The Cost of Surgical Weight Loss: What to Expect

Weight loss surgery, also called bariatric or metabolic surgery, is a treatment option for people with obesity who have taken other measures to lose weight with minimal success. The procedure can help people significantly reduce their weight and improve their overall health.

The cost of bariatric surgery varies depending on the type of surgery, your insurance coverage, and the hospital in which it’s performed.

Read on to learn more about the cost, insurance coverage, and financing plans for surgical weight loss.

Because obesity puts people at risk for additional health conditions, many insurance companies cover bariatric surgery if you qualify. You may need to meet the National Institutes of Health (NIH) criteria to qualify for insurance coverage. Some states require insurance companies to cover weight loss surgery if you meet these health criteria.

Some insurance plans cover the full or partial cost of surgical weight loss procedures. Coverage can vary depending on your state and the reason for the surgery. You may be responsible for covering certain costs or a percentage of the surgery.

Questions to ask your insurance company can include:

  • What type of coverage does my current plan offer?
  • Which type of bariatric procedures does my plan cover?
  • What are the eligibility criteria for weight loss surgery?
  • What information does the company require to authorize coverage?

Surgical weight loss financing plans are available. Some options include loans and payments via a third-party credit company. Some hospitals may offer package options if you plan to pay out of pocket.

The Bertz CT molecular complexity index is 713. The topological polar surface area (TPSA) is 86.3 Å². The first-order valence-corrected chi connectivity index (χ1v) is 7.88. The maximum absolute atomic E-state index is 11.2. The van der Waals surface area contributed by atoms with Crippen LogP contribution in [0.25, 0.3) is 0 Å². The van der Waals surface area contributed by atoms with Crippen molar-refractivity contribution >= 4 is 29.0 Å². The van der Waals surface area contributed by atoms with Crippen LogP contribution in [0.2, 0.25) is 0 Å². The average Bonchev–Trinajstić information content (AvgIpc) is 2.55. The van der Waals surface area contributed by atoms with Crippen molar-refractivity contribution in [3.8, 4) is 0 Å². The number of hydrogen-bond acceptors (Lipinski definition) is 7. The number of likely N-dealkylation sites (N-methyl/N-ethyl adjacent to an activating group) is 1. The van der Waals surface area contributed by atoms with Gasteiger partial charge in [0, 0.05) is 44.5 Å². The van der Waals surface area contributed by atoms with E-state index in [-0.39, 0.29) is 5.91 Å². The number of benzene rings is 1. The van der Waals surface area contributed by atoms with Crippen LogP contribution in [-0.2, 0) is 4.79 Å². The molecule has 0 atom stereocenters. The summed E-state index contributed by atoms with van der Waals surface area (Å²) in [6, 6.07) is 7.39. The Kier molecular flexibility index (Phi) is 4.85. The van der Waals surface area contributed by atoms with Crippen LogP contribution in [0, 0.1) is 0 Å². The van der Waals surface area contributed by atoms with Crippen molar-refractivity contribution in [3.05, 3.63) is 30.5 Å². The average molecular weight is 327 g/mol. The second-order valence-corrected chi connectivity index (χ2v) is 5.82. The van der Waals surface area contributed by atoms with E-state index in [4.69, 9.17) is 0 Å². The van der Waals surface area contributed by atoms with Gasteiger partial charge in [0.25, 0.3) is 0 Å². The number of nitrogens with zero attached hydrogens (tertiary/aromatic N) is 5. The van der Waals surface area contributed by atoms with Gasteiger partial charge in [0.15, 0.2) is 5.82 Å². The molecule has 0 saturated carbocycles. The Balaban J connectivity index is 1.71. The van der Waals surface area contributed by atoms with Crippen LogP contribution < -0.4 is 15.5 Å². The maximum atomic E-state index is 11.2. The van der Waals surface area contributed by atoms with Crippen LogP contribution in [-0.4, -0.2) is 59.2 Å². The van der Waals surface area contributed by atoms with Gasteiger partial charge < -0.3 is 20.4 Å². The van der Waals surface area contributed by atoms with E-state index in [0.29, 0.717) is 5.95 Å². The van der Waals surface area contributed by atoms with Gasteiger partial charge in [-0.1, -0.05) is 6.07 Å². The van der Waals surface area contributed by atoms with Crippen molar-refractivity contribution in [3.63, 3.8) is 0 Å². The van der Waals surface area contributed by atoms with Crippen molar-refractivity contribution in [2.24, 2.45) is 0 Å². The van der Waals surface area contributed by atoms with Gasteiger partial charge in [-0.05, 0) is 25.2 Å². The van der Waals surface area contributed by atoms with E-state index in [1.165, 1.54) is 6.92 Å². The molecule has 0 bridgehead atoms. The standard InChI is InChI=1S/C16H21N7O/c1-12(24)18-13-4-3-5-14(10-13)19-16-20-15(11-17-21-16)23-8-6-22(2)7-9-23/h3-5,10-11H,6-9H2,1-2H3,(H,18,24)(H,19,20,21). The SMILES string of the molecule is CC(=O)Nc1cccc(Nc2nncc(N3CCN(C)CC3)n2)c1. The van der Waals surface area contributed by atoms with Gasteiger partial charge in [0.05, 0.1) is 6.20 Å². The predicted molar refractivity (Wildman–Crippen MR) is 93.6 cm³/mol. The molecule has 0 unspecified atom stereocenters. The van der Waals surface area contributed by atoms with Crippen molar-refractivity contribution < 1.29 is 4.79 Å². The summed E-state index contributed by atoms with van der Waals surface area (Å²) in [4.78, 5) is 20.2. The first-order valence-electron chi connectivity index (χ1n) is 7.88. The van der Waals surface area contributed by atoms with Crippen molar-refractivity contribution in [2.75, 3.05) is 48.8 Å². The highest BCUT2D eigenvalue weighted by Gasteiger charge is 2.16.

Obesity is linked to a higher cost of living, including medical costs. People who are obese often spend more on medical care, medications, and insurance. Obesity is linked to several chronic health conditions, including heart disease, type 2 diabetes, and high blood pressure, which can increase healthcare costs.

Dr. Peter Nau, a bariatric surgeon at the University of Iowa, says, “While weight loss surgery certainly isn’t cheap, it’s far more expensive to not have the surgery, otherwise insurance wouldn’t pay for it. The insurance companies save money since patients are healthier.”

Nau also notes that obesity can lower income and productivity. “The [rate of] absenteeism associated with obesity is huge,” he says. “Obesity is a significant cause of loss of work and not being productive while you are at work.

“Plus, if a person has type 2 diabetes, and you’re on 100 units of insulin and two oral medications, it can be financially devastating, depending on how much they have to pay out of pocket.

“While surgery may not cure their diabetes, to take them from 100 units of insulin and two oral medications to just one medication can make a huge difference in their cost,” Nau says.

Success rates of surgical weight loss vary depending on the type of surgery. Some studies suggest that people lose 15% to 30% of their total body weight, though some of it is regained.